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Old 07-16-2011, 12:50 PM   #11
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Try this tire.

Kumho Radial 857

It is D rated and also rated for 99 mph.

You would need to do the 195 size to get the same rolling circumference (it is aspect ratio 82 instead of 75). But your overall load rating will still be up and you won't have to worry about the occasional 70 mph; at least from the tires . . .
I couldn't find a speed rating on the Kumho, just the "D" load rating, so if the 99MPH that you state is accurate, that's GREAT for me, as I don't exceed 70 MPH when towing.

Not sure what you mean regarding the different "aspect ratio", but if staying with the 205 raises me slightly, then that would be a good thing. My Reese drop hitch is on the bottom setting, and is still about an inch too high.
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Old 07-17-2011, 11:04 AM   #12
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KUMHO Radial 857 tires feature blackwall styling and are available in Q-speed rated 82-series


This is from the Tire Rack site. Q speed rating is 99 mph.
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Old 07-17-2011, 11:10 AM   #13
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Aspect ratio is the ratio of the sidewall height to tread width. Your 205/75 means the sidewall is 75% as high as the tread is wide. So, the Kumho is a slightly taller tire for the same 205 size (It is 82%; e.g. 205/82R14). That means a larger diameter for the same tread width. I have only 2" between my tires on my Surveyor. So, I would need to do the 195 size Kumho to get the same diameter tire. The larger 205 would not fit on my trailer. You need to see how much clearance you have between your tires to see if the 205s would fit. The good news is, the D rated 195 Kumho still has quite a bit more load capacity than your C rated 205s. Look at the specs for the 205/75 (your current tire) and the Kumho. Look at diameter and revs/mile.
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Old 07-17-2011, 11:23 AM   #14
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I'm switching from 205/75R14 Marathons to the Kumho next spring. The Marathons have been flawless in performance but the advantage in speed rating and load capacity with the Kumho is too much to pass up. My Marathons will be 5 years old and have about 25,000 miles on them; time to retire them.
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Old 07-17-2011, 11:01 PM   #15
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Now I'm hearing from others (I posted my original question on the other forum, as well) that my factory rims may not be capable of receiving 65psi.... They are rated for 1870# mximum, but I can't find anything on them that gives a tire rating or a max psi.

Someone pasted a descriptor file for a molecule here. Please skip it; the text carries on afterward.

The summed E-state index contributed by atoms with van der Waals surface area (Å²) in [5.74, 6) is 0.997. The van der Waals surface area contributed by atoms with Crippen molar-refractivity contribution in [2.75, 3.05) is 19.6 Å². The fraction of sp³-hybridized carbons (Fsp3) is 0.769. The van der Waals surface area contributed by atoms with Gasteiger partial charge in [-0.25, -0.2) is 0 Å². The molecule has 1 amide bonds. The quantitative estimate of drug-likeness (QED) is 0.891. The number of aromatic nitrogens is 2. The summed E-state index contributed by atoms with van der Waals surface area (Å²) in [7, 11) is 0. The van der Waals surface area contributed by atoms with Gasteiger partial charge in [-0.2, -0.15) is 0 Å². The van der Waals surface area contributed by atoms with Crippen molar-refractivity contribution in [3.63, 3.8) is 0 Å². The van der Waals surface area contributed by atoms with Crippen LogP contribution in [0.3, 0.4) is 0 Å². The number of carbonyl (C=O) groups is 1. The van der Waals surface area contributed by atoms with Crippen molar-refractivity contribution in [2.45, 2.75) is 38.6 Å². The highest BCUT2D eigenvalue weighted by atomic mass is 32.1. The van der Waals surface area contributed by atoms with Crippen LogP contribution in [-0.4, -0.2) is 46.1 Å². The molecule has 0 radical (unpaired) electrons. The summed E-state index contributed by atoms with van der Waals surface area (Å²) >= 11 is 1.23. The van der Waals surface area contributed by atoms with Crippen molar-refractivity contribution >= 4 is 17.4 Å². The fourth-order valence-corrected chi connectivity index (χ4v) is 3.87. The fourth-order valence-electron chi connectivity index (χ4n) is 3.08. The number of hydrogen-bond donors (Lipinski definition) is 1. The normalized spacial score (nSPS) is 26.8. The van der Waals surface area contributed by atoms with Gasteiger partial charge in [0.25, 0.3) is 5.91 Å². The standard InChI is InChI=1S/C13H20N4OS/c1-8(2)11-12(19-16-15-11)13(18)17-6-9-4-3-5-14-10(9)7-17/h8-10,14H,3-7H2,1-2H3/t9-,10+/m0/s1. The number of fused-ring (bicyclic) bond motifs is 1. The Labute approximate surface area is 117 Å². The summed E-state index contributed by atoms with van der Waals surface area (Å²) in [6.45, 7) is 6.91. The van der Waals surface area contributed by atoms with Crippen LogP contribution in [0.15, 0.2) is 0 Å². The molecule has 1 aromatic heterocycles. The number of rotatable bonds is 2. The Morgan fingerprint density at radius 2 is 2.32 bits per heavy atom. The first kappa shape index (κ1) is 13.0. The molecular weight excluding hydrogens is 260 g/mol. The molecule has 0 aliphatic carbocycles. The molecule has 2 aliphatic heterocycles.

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Old 07-17-2011, 11:20 PM   #16
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Originally Posted by Fire Instructor View Post
Now I'm hearing from others (I posted my original question on the other forum, as well) that my factory rims may not be capable of receiving 65psi.... They are rated for 1870# maximum, but I can't find anything on them that gives a tire rating or a max psi.
On my steel rims they were stamped on the inside of the rim. Look at your spare (if you have one) since the brake drum won't be in the way.

My steel rims were stamped 50 PSI max, but my tire dealer said that if I upgraded the stems to a metal 100 psi stem I could go to 65 PSI and a D rated tire without worry. I run my D rated Marathons at 55 PSI as that gives me the allowable load carrying capability I wanted (assuring full tread contact) and the extra plies for strength; without an overly hard tire (IMO it was bouncing too much at 60 PSI).
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Old 07-17-2011, 11:23 PM   #17
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Aspect ratio is the ratio of the sidewall height to tread width. Your 205/75 means the sidewall is 75% as high as the tread is wide. So, the Kumho is a slightly taller tire for the same 205 size (It is 82%; e.g. 205/82R14). That means a larger diameter for the same tread width. I have only 2" between my tires on my Surveyor. So, I would need to do the 195 size Kumho to get the same diameter tire. The larger 205 would not fit on my trailer. You need to see how much clearance you have between your tires to see if the 205s would fit. The good news is, the D rated 195 Kumho still has quite a bit more load capacity than your C rated 205s. Look at the specs for the 205/75 (your current tire) and the Kumho. Look at diameter and revs/mile.